Apartment tour: Studio in the East Village

Painter John Serdula uses his NYC studio apartment as a gallery for his ever-growing, rotating art collection.

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  • Photograph: Caroline Voagen Nelson

    John Serdula, a part-time painter and former director of the defunct Annina Nosei Gallery, covers every inch of wall space in his rent-stabilized studio with assorted paintings and photographs from his favorite artists. The proud graduate of Pennsylvania Academy of the Fine Arts and Cranbrook Academy of Art in Michigan has lived in his 450-square-foot space for the past 14 years, and currently shares it with a pet rabbit named Bunny and a parrotlet called Bluebird. Serdula’s well-curated hodgepodge of styles, ranging from antique to contemporary, make for pure artistic eye candy. “When I get a new piece, things get changed,” says Serdula of his ever-evolving apartment. “It’s always ongoing.”

  • Photograph: Caroline Voagen Nelson

    “I used to work in advertising sales at Art in America (artinamericamagazine.com), and [the office] had a whole suite of them,” says Serdula, referring to the bold floral Andy Warhol print he purchased at a Christie’s auction (20 Rockefeller Plaza between Fifth and Sixth Aves; 212-636-2000, christies.com). “Every morning, [the prints] greeted you. I said, ‘As soon as I make some money, I’m going to buy one.’ ” It hangs prominently above a trio of Eero Saarinen chairs and an Eames table, which are both from vintage shop Two Jakes (320 Wythe Ave between Grand and South 1st Sts, Williamsburg, Brooklyn; 718-782-7780, twojakes.com). A barnacle candleholder from art and antique warehouse Center44 (222 E 44th St between Second and Third Aves, second floor; 212-450-7988, center44.com) serves as the table’s centerpiece, while painted-silk Chinese lanterns from Leekan Designs (4 Rivington St between Bowery and Christie St; 212-226-7226, leekan.com) dangle overhead.

  • Photograph: Caroline Voagen Nelson

    “Growing up, we had Charles Chips; they would come to deliver them,” says Serdula, nostalgically referring to the old-fashioned food tins lining the top of his refrigerator (some were collected from childhood, while others are more recent supermarket buys). To keep in theme with the kitchen’s food-related decor, Serdula hung a vintage 7Up poster from Center44. A globe scored at the Pier Antiques Show (stellashows.com) and a tin birdhouse purchased at Swallow (361 Smith St between 1st Pl and 2nd St, Carroll Gardens, Brooklyn; 718-222-8201, dearswallow.com) amplify the retro vibe.

  • Photograph: Caroline Voagen Nelson

    Serdula was once an apprentice to Julio Galán (juliogalanweb.com), and he still keeps several of the late Mexican artist’s paintings throughout his studio, including this vibrant self-portrait mounted in his kitchen. It pops against equally punchy Pratt & Lambert (prattandlambert.com) paint in Cat’s Eye yellow.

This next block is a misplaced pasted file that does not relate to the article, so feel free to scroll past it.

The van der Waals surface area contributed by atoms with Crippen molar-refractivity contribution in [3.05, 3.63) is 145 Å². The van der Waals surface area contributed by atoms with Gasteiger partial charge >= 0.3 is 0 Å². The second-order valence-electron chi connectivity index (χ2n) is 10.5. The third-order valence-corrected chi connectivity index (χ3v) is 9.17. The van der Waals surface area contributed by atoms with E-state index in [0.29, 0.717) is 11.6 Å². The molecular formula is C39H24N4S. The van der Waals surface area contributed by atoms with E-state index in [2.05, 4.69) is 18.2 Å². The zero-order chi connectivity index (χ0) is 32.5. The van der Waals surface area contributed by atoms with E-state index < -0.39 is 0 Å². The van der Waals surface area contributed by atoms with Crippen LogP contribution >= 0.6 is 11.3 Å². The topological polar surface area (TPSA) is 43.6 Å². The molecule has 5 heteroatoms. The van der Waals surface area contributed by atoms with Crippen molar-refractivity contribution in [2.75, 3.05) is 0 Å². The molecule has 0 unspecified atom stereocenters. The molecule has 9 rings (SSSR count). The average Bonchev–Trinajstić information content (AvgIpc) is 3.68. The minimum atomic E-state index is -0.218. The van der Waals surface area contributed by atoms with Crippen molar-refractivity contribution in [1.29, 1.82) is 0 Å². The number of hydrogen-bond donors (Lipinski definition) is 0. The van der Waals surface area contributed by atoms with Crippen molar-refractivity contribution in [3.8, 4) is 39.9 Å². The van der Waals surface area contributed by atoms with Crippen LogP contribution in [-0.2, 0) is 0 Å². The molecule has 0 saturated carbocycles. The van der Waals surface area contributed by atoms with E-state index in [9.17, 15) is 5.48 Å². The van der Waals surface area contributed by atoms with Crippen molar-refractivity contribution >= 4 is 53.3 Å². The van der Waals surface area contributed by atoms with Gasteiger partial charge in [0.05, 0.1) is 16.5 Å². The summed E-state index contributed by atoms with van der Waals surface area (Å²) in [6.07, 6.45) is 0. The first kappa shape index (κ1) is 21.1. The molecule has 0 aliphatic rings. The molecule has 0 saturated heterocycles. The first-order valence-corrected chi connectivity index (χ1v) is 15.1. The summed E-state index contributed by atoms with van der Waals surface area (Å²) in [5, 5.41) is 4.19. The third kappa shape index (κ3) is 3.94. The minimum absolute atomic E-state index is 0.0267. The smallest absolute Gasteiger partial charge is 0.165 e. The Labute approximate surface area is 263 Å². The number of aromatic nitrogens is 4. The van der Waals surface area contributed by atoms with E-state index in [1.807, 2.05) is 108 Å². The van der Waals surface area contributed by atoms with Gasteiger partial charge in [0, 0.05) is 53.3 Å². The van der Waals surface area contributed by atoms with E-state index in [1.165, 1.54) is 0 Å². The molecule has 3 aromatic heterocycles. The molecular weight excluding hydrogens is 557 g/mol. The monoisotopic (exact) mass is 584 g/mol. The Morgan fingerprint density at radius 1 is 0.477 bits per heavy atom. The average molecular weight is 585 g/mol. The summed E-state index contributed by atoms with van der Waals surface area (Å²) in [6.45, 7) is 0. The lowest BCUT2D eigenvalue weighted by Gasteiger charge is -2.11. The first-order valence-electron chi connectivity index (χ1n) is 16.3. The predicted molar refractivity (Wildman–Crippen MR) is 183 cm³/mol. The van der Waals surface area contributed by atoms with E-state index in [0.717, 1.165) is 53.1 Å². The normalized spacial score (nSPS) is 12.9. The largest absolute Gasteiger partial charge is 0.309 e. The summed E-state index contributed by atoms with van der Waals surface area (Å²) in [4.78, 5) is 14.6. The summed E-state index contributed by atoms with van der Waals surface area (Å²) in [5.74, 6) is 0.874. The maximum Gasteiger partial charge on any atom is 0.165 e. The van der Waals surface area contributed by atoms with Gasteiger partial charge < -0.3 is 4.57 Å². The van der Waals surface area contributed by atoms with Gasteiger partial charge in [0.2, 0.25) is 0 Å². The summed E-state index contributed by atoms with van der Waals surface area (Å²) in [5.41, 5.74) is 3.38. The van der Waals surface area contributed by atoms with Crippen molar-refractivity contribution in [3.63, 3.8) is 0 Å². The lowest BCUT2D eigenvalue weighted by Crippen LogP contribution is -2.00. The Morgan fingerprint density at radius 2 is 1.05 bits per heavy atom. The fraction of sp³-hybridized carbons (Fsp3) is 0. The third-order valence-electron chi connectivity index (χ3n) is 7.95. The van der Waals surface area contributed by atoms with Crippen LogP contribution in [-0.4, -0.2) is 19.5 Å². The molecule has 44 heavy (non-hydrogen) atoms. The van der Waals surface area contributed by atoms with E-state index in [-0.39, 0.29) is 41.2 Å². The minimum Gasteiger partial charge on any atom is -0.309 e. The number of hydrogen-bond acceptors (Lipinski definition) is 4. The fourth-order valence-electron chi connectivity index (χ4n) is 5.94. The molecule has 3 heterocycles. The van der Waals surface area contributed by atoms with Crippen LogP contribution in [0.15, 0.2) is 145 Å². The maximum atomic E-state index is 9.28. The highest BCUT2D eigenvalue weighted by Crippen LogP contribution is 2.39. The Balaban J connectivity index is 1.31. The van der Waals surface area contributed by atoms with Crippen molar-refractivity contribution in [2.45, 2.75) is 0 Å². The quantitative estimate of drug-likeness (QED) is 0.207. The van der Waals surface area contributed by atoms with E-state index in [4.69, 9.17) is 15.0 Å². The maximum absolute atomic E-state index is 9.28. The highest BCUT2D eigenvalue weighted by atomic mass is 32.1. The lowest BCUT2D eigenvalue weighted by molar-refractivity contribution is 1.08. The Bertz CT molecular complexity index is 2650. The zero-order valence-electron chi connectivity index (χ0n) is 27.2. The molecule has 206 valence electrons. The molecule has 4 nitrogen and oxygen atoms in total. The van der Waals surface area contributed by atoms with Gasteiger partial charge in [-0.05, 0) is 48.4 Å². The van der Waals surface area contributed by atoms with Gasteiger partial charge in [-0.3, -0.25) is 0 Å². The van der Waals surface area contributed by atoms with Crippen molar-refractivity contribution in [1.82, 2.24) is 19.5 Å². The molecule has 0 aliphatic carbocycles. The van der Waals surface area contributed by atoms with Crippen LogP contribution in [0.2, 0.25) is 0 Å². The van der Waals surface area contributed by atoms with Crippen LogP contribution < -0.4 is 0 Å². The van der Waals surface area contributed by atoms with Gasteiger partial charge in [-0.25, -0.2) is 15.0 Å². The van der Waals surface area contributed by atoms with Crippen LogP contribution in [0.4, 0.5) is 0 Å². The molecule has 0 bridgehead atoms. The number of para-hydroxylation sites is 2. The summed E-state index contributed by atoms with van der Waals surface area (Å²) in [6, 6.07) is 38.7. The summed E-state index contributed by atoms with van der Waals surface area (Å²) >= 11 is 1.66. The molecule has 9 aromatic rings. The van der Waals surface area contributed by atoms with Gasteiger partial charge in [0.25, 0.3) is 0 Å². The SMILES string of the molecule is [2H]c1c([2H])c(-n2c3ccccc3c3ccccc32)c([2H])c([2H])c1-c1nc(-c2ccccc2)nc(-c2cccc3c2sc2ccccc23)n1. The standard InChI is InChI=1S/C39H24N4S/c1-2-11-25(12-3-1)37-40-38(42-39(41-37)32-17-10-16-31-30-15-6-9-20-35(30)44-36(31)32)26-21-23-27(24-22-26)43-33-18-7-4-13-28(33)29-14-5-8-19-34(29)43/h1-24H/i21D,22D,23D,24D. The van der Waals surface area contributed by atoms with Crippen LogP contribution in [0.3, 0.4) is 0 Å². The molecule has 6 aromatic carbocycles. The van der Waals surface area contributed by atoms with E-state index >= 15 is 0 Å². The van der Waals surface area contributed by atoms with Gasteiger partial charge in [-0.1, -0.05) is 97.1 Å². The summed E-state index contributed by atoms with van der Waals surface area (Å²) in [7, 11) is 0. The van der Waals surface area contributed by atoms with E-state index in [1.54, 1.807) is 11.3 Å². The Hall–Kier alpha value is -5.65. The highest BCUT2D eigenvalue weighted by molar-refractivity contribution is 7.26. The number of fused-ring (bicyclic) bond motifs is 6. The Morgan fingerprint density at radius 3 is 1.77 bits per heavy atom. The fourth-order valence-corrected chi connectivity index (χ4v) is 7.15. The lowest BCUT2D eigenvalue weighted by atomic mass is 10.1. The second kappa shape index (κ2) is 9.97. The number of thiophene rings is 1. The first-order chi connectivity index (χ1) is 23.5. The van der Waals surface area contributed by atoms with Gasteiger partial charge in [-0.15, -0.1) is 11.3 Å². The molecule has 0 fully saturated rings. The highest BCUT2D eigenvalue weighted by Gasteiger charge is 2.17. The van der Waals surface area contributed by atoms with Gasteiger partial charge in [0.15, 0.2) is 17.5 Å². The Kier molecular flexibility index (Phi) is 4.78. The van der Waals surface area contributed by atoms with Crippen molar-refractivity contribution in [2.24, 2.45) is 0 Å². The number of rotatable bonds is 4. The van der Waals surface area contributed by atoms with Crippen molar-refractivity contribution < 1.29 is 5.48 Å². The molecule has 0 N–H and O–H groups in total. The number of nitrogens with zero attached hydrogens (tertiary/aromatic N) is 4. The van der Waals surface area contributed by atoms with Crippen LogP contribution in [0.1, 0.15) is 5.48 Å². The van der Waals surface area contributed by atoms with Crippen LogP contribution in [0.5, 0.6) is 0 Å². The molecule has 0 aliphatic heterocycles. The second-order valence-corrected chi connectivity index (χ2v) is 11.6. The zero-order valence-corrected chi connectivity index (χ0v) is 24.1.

• Photograph: Caroline Voagen Nelson

    Serdula purchased this 19th-century carved-wood memorial statuefrom the Philippines of baby Jesus at Jacques Carcanagues Gallery (21 Greene St between Canal and Grand Sts; 212-925-8110, jacquescarcanagues.com). It stands on a stool that Serdula inherited from his grandmother and is flanked by an old buoy from the Brimfield Antique Show (brimfieldshow.com) in Massachusetts.

  • Photograph: Caroline Voagen Nelson

    “The biggest challenge is how things relate to one another—how to put things together,” admits Serdula of trying to showcase all of his acquisitions in a single small space. Serdula rotates his growing collection of paintings in order to give each one wall space.

  • Photograph: Caroline Voagen Nelson

    “This is the oldest piece that I have,” notes Serdula, admiring his prized 19th-century photograph of the Contessa of Castiglione from Phillips de Pury & Company (450 Park Ave at 57th St, 212-940-1300 • 450 W 15th St between Ninth and Tenth Aves, 212-940-1200 • phillipsdepury.com). “She was considered the most beautiful woman from the 1880s.” It hangs above an Italian Art Deco tea cart—purchased at Gaspare Asaro (243 E 60th St between Second and Third Aves, 917-386-8380)—covered in bric-a-brac, including a candle from Mexico and a bouquet of pheasant and peacock feathers from the Flower District.

  • Photograph: Caroline Voagen Nelson

    The voracious art collector often picks up pieces from gallery shows he has helped curate, including German painter Julia Oschatz’s (juliaoschatz.com) ominous painting of a ship at sea, which was part of the 2010 “New Narrative” exhibit at Heskin Contemporary (443 W 37th St between Ninth and Tenth Aves; 212-967-4972, heskincontemporary.com). Serdula had the seat of the worn leather chair—scored at the Pier Antiques Show in the 1990s—redone by Renaissance Upholstery (655 W 177th St between Broadway and Wadsworth Ave; 212-543-3342). An antique steamer trunk that’s part of a pair from his childhood home doubles as storage and enhances the traditional look. “They came with the house I grew up in,” explains Serdula. “When we bought the house, they were the only things left.”

  • Photograph: Caroline Voagen Nelson